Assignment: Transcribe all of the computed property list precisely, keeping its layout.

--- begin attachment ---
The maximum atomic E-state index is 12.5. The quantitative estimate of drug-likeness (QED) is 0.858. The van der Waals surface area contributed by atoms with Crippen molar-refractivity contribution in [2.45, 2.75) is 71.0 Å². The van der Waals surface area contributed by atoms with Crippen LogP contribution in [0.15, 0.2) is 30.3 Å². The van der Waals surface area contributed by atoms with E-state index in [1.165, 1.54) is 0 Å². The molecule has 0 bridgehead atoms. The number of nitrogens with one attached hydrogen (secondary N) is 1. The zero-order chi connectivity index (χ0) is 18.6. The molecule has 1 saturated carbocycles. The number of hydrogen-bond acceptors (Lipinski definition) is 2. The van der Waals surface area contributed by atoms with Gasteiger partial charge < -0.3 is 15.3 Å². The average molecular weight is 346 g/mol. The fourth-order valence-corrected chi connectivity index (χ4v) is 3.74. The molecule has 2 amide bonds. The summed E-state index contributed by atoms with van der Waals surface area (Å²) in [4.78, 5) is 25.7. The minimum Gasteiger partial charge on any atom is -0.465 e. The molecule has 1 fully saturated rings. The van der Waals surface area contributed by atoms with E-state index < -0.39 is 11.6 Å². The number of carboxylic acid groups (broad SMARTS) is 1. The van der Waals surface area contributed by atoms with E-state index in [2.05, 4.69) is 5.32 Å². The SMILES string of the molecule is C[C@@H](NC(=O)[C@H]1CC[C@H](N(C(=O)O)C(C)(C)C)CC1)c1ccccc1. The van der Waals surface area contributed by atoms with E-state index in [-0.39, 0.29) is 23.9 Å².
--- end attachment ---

The maximum atomic E-state index is 12.5. The quantitative estimate of drug-likeness (QED) is 0.858. The van der Waals surface area contributed by atoms with Crippen molar-refractivity contribution in [2.45, 2.75) is 71.0 Å². The van der Waals surface area contributed by atoms with Crippen LogP contribution in [0.15, 0.2) is 30.3 Å². The van der Waals surface area contributed by atoms with E-state index in [1.165, 1.54) is 0 Å². The molecule has 0 bridgehead atoms. The number of nitrogens with one attached hydrogen (secondary N) is 1. The zero-order chi connectivity index (χ0) is 18.6. The molecule has 1 saturated carbocycles. The number of hydrogen-bond acceptors (Lipinski definition) is 2. The van der Waals surface area contributed by atoms with Gasteiger partial charge < -0.3 is 15.3 Å². The average molecular weight is 346 g/mol. The fourth-order valence-corrected chi connectivity index (χ4v) is 3.74. The molecule has 2 amide bonds. The summed E-state index contributed by atoms with van der Waals surface area (Å²) in [4.78, 5) is 25.7. The minimum Gasteiger partial charge on any atom is -0.465 e. The molecule has 1 fully saturated rings. The van der Waals surface area contributed by atoms with E-state index < -0.39 is 11.6 Å². The number of carboxylic acid groups (broad SMARTS) is 1. The van der Waals surface area contributed by atoms with E-state index in [2.05, 4.69) is 5.32 Å². The SMILES string of the molecule is C[C@@H](NC(=O)[C@H]1CC[C@H](N(C(=O)O)C(C)(C)C)CC1)c1ccccc1. The van der Waals surface area contributed by atoms with E-state index in [-0.39, 0.29) is 23.9 Å².